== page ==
4 Min Read
(Updates to midday)
* TSX index falls more than 1 percent
* Research In Motion down sharply after quarter results
* Financials weigh amid worries of U.S. writedowns
* Energy sector retreats despite oil gains
By Leah Schnurr
TORONTO, June 26 (Reuters) - The Toronto Stock Exchange's main index slid more than 1 percent on Thursday, in a broad-based decline led by the financial sector and a big drop by Research In Motion RIM.TO.
All of the major banks were lower, caught up in concerns over the outlook for U.S. financials after Goldman Sachs said there could be deep second-quarter losses and writedowns at Citigroup (C.N) and Merrill Lynch & Co MER.N.
Shares of BlackBerry-maker RIM set the tone, hammered after the profit outlook it released on Wednesday fell shy of what analysts had expected. The influential stock was down C$17.35, or 12.1 percent, at C$126.65.
"What's happened historically with RIM is it's tended to move higher in advance of the earnings announcement, in expectation that they'll surprise and beat the Street, which is what they've pretty consistently done," said Peter Chandler, senior vice-president at Canaccord Capital in Waterloo, Ontario.
The S&P/TSX composite index .GSPTSE was down 233.55 points, or 1.62 percent, at 14,207.58 with nine of its 10 main sectors on the downside.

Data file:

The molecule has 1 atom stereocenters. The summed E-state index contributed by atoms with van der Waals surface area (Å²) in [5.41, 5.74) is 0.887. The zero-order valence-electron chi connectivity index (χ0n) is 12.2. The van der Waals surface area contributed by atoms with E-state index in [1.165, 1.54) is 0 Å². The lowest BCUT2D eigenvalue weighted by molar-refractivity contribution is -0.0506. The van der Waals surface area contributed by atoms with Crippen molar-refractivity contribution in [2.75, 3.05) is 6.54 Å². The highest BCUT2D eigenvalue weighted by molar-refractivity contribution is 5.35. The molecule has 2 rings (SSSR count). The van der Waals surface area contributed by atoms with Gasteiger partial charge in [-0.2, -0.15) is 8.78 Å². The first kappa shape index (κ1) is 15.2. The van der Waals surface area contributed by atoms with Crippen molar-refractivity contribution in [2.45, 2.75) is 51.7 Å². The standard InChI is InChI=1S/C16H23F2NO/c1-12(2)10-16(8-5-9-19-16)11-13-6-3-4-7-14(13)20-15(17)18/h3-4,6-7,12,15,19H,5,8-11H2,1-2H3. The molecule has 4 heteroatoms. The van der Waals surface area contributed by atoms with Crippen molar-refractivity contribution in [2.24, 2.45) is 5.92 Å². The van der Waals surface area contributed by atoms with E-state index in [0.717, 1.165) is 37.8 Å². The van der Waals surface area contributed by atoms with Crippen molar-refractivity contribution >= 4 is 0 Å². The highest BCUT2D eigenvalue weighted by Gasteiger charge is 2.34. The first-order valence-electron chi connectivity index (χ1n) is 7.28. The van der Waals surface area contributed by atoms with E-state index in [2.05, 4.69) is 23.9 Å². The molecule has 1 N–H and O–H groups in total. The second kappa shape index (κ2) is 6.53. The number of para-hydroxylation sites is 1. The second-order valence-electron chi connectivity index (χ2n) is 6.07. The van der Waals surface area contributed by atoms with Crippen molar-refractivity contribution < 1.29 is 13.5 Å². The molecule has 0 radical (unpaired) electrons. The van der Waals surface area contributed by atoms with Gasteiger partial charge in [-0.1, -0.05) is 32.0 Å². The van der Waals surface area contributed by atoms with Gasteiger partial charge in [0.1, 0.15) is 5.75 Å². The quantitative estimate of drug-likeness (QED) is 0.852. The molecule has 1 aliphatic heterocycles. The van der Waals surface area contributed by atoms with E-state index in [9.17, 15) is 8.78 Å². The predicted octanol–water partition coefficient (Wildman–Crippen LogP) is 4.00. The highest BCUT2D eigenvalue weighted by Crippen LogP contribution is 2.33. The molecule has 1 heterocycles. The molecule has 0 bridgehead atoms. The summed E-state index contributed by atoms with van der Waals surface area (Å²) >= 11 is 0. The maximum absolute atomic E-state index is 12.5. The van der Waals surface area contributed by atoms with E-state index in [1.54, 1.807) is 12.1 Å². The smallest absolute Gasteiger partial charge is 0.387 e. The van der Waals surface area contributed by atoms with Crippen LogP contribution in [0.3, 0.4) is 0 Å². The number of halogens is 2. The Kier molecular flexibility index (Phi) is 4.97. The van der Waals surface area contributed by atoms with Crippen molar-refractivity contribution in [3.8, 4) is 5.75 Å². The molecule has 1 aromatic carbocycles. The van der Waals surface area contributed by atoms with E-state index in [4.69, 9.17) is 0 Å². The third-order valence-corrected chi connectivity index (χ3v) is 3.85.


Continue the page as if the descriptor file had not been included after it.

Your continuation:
Waterloo, Ontario-based RIM posted first-quarter earnings that more than doubled from a year earlier, but also came just short of the Street's expectations. RIM said it expects second-quarter earnings of 84 to 89 cents a share, a penny lower than the 90 cents analysts were forecasting.
Adding to the downward momentum, the heavyweight energy sector retreated despite a gain in oil prices. Analysts said some of the selloff could be chalked up to profit-taking.
Canadian Natural Resources (CNQ.TO) was off C$1.07, or 1.1 percent, at C$96.75, while Interoil Corp IOL.TO lost C$1.93, or 5.9 percent, to C$30.91. Overall, the sector was down 1.3 percent.
In financials, Canadian Imperial Bank of Commerce (CM.TO) fell C$1.89, or 3.1 percent, to C$59.22, and National Bank of Canada (NA.TO) slipped C$1.62, or 3.1 percent, to C$50.24, with the group down 2.3 percent.
Chandler said that economic worries weighed after the U.S. Federal Reserve's decision to stand pat on interest rates highlighted concerns that inflationary pressures would prompt the central bank to raise interest rates. The Fed had been aggressively cutting rates in an attempt to boost a flagging U.S. economy.
The materials sector was the lone group to push higher, gaining 1.3 percent with help from gold producers, as the price of bullion surged as the greenback weakened.